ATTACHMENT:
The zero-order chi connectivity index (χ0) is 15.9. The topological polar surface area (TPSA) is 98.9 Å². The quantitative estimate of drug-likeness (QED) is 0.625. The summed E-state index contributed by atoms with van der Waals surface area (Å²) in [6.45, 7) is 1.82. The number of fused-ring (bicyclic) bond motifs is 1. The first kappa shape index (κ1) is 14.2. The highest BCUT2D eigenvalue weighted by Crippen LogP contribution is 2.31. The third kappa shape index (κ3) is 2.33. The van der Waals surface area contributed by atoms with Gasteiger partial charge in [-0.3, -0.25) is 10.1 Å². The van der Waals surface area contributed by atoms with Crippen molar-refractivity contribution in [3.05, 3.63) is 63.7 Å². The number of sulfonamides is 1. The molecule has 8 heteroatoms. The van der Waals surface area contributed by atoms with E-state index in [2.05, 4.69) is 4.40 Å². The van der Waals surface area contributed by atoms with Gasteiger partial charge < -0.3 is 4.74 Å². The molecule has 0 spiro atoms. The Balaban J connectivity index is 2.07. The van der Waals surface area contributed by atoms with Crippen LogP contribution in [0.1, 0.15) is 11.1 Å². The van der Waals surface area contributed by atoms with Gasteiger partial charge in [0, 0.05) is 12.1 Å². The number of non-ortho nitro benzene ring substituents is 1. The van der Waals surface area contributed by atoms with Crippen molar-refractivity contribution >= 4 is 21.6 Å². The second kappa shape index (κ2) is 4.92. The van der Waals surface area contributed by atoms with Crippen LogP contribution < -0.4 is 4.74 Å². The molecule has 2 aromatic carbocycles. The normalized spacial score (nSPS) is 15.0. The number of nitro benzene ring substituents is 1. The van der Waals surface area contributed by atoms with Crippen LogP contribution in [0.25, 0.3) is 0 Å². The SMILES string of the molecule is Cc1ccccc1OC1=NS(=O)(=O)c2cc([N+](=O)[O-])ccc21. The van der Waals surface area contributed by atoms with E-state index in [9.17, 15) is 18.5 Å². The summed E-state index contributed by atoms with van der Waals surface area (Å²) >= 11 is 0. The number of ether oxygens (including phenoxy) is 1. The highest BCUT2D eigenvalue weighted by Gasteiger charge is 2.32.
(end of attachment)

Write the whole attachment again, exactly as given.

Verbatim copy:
The zero-order chi connectivity index (χ0) is 15.9. The topological polar surface area (TPSA) is 98.9 Å². The quantitative estimate of drug-likeness (QED) is 0.625. The summed E-state index contributed by atoms with van der Waals surface area (Å²) in [6.45, 7) is 1.82. The number of fused-ring (bicyclic) bond motifs is 1. The first kappa shape index (κ1) is 14.2. The highest BCUT2D eigenvalue weighted by Crippen LogP contribution is 2.31. The third kappa shape index (κ3) is 2.33. The van der Waals surface area contributed by atoms with Gasteiger partial charge in [-0.3, -0.25) is 10.1 Å². The van der Waals surface area contributed by atoms with Crippen molar-refractivity contribution in [3.05, 3.63) is 63.7 Å². The number of sulfonamides is 1. The molecule has 8 heteroatoms. The van der Waals surface area contributed by atoms with E-state index in [2.05, 4.69) is 4.40 Å². The van der Waals surface area contributed by atoms with Gasteiger partial charge < -0.3 is 4.74 Å². The molecule has 0 spiro atoms. The Balaban J connectivity index is 2.07. The van der Waals surface area contributed by atoms with Crippen LogP contribution in [0.1, 0.15) is 11.1 Å². The van der Waals surface area contributed by atoms with Gasteiger partial charge in [0, 0.05) is 12.1 Å². The number of non-ortho nitro benzene ring substituents is 1. The van der Waals surface area contributed by atoms with Crippen molar-refractivity contribution >= 4 is 21.6 Å². The second kappa shape index (κ2) is 4.92. The van der Waals surface area contributed by atoms with Crippen LogP contribution < -0.4 is 4.74 Å². The molecule has 2 aromatic carbocycles. The normalized spacial score (nSPS) is 15.0. The number of nitro benzene ring substituents is 1. The van der Waals surface area contributed by atoms with Crippen LogP contribution in [0.25, 0.3) is 0 Å². The SMILES string of the molecule is Cc1ccccc1OC1=NS(=O)(=O)c2cc([N+](=O)[O-])ccc21. The van der Waals surface area contributed by atoms with E-state index in [9.17, 15) is 18.5 Å². The summed E-state index contributed by atoms with van der Waals surface area (Å²) >= 11 is 0. The number of ether oxygens (including phenoxy) is 1. The highest BCUT2D eigenvalue weighted by Gasteiger charge is 2.32.